The Divine Mercy/McCort team introduced basic and intermediate coding to the students. Earlier this year, Pitt-Johnstown pioneered an innovative and potentially transformational project titled Computational-Learning Opportunities in a Digital Environment (CODE) in partnership with local schools. Through the CODE initiative, Pitt-Johnstown seeks to introduce young people to coding as well as how to use coding skills to improve critical thinking and problem solving skills across all areas of learning. A major area of emphasis is using Pitt-Johnstown's CODE method to enhance teaching and learning in math and other STEM areas so as to improve educational outcomes.
“Coding skills are so important in today’s world”, noted Divine Mercy/Bishop McCort Computer Technology teacher, Mark Anderson. “Today’s children will use coding skills like the previous generation used Excel, PowerPoint, and Word, in both their personal and professional lives. Students from grades 7 to 12 really enjoyed delving into the power of coding to create/modify animated stories and video games while learning”. Ms. Roxanne Jenner from the Pitt-Johnstown CODE initiative worked particularly with 7th through 12 graders using the new 30 Chromebook laptop computers that Divine Mercy/McCort purchased this fall, while other students used upgraded desktop computers in two other computer labs.
Over the past few years, Bishop McCort has strengthened its computer technology foundation, most recently with significant upgrades to all of its computer labs and enhancements to the high school curriculum that include classes in advanced HTML coding techniques and units on cybersecurity. Bishop McCort students have also put their computer technology skills to use as competitors in the U.S. Air Force Association’s CyberPatriot competition. This year, three CyberCrusher teams competed in the event and advanced to the state round of competition. This is the eighth consecutive year that Bishop McCort has fielded teams in the national contest. In addition, curriculum improvements as the 7th and 8th grade level include instruction in Scratch and Alice block coding for animated stories and video games.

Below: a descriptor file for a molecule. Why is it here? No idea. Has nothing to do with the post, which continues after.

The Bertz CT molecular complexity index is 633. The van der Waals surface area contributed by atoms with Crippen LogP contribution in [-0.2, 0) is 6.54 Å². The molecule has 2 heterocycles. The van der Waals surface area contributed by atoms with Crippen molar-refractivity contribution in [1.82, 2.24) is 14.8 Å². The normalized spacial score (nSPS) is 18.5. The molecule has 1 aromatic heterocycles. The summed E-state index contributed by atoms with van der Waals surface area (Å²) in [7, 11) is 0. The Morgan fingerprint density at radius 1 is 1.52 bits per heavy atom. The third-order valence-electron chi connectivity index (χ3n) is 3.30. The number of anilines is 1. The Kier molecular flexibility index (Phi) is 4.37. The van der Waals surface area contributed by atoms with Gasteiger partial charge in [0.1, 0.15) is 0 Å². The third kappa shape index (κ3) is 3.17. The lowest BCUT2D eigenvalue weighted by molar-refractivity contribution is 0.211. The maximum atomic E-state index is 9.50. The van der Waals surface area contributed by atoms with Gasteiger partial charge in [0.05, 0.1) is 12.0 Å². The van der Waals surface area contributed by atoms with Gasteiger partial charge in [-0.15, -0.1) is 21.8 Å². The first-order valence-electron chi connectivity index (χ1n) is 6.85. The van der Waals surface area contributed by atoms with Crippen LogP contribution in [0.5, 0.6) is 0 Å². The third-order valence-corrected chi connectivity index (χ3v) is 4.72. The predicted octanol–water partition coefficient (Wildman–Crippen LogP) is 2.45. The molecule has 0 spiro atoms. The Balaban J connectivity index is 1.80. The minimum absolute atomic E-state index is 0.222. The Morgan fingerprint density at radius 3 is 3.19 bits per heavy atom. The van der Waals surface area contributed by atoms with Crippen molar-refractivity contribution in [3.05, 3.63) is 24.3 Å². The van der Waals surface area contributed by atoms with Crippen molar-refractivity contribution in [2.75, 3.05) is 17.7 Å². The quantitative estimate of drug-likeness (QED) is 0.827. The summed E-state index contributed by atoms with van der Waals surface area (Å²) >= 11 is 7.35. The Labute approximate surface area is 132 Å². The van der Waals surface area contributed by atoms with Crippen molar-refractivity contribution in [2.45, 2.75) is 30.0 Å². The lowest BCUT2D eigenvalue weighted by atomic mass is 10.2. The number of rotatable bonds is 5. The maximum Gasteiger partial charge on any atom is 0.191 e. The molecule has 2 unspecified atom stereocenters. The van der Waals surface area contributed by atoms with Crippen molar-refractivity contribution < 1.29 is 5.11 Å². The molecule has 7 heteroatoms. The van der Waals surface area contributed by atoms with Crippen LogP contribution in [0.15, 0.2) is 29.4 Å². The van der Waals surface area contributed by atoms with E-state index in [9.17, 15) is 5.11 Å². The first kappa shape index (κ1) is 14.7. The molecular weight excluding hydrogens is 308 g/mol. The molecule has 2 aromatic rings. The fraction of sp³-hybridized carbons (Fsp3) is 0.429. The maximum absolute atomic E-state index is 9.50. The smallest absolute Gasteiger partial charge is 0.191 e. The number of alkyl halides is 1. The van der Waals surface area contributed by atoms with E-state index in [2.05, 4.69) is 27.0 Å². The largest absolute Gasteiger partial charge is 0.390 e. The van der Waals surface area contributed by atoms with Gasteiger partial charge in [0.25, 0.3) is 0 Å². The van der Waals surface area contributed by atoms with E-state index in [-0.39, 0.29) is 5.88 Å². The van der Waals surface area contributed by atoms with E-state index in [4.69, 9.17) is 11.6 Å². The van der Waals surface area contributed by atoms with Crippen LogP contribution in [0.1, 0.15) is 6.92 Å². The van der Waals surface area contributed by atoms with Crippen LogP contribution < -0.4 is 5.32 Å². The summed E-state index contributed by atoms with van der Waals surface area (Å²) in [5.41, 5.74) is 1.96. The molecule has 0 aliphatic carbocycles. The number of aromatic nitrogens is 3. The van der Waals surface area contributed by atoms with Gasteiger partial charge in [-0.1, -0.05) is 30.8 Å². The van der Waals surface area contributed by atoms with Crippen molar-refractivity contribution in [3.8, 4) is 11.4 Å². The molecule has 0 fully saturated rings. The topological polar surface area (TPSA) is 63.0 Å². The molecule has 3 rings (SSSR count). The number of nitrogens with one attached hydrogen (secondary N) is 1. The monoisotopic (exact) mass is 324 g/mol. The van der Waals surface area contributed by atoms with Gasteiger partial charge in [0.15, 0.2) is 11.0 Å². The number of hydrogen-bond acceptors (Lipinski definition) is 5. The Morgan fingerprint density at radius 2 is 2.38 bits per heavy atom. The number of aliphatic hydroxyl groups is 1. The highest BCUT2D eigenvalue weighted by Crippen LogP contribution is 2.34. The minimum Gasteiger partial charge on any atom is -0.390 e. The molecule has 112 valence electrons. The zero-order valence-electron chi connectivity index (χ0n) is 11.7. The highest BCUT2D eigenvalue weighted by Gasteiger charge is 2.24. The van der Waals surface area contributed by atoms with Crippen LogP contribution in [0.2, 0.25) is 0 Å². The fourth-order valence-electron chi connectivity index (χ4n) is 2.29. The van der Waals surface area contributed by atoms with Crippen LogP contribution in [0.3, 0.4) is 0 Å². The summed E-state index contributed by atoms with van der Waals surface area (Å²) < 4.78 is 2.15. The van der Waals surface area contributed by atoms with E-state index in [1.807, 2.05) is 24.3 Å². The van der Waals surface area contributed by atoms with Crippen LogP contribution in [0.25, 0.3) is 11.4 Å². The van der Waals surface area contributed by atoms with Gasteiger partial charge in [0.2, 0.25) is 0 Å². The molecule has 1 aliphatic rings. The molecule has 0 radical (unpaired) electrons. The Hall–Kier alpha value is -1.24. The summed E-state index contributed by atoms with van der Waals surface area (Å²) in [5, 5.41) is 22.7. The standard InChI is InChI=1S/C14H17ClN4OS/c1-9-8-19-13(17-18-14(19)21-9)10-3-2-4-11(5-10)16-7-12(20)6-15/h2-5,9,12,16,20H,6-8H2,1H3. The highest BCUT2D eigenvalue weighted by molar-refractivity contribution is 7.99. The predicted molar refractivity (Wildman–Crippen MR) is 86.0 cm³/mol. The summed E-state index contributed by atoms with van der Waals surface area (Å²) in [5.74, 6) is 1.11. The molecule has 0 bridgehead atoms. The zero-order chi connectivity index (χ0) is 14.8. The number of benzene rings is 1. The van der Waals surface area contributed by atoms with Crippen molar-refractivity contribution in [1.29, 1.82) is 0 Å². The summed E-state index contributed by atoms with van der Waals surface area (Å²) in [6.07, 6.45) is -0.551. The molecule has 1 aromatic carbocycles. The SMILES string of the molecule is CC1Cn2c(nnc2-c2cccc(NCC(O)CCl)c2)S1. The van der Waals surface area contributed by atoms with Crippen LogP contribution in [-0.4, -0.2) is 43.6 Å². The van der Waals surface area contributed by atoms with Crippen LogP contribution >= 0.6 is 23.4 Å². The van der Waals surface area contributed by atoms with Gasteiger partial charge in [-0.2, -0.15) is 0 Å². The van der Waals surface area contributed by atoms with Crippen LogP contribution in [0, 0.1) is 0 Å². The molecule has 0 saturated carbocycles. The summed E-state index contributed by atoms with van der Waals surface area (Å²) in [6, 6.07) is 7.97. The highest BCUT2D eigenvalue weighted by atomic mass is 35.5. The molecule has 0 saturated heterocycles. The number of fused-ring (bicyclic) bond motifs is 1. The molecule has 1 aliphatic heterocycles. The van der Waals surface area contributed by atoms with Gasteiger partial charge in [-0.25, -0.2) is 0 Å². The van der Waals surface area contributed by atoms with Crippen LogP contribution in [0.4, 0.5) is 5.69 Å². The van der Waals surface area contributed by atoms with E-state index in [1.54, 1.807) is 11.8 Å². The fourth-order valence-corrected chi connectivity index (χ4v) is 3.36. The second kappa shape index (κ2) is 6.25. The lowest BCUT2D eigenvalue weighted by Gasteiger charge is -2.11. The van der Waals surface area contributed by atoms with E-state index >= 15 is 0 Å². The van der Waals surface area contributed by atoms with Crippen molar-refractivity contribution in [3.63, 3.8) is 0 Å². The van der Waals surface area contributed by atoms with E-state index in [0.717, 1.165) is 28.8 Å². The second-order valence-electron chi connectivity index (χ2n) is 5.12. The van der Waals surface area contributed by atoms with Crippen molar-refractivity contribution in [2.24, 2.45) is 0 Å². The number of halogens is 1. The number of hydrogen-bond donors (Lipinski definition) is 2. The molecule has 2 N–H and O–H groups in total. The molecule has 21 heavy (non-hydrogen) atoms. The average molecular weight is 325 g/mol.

“We believe that properly engaged, adequately supported and positively motivated, every child is capable of participating in the joy of exploration, the play of figuring things out, and the triumph of discovery as what once seemed puzzling is untangled, explained Pitt-Johnstown president, Jem Spectar. “CODE provides a vehicle for students to create content, rather than just consume it and yes, to have fun while learning and being challenged in new ways. We are thrilled to support Divine Mercy and Bishop McCort in this part of a comprehensive effort to prepare students to thrive in a digital economy.”
The Hour of Code is organized by Code.org, a non-profit dedicated to expanding participation in computer science by making it available in more schools, and increasing participation by women and underrepresented minority students. The Bishop McCort and Divine Mercy program is one of more than 140,000 Hour of Code events that have been scheduled around the world during the 2017-18 school year.